Be Geohazard Aware!
Detailed geohazard information is available at park visitor centers and from scientists at the U.S.G.S. Cascades Volcano Observatory.
The more time you spend in an area where there are geologic hazards, the greater the chances that you could be involved in an emergency event. While most people consider the danger to be relatively low, you must decide if you will assume the personal risk of visiting these potentially dangerous locations. When you arrive in the park, be sure to review posted geologic hazard, evacuation and escape information.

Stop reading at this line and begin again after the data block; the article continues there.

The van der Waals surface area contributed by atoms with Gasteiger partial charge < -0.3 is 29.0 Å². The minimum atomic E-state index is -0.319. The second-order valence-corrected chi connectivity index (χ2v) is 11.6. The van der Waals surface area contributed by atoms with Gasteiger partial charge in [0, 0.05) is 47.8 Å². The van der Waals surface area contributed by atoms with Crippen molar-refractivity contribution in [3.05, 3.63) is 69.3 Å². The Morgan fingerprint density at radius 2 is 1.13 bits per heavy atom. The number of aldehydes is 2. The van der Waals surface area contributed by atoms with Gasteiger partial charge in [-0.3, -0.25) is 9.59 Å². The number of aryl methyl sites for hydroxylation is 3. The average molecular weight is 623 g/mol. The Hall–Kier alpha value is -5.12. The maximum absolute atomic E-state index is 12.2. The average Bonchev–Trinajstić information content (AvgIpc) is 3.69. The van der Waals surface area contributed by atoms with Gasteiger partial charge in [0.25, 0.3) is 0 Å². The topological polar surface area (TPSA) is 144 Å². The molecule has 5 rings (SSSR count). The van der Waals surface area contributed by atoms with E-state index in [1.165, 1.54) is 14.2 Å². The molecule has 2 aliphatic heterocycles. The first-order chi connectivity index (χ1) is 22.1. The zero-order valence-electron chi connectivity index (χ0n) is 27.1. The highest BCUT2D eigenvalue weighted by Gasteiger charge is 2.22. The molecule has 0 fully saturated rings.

Longmire and the campgrounds at Cougar Rock, Ohanapecosh, White River, Ipsut Creek, and Sunshine Point are all vulnerable to geologic hazards. Rising water level, shaking ground and a rumbling noise may signal a debris flow or lahar. If you are near a river and notice a rapid rise in water level, feel a prolonged shaking of the ground, and/or hear a roaring sound coming from up valley – often described as the sound made by a fast–moving freight train – move quickly to higher ground! A location 160 feet or more above river level should be safe.
Geohazard Warning Sirens
Listen to the Geohazard Siren.
Did You Know?
Mount Fuji in Japan is Mount Rainier's sister mountain. Visitors from Japan have noted a strong resemblance between the two volcanoes. Mount Rainier is honored to have a contingent of volunteers from Japan come to the park each year for two weeks to work on a project.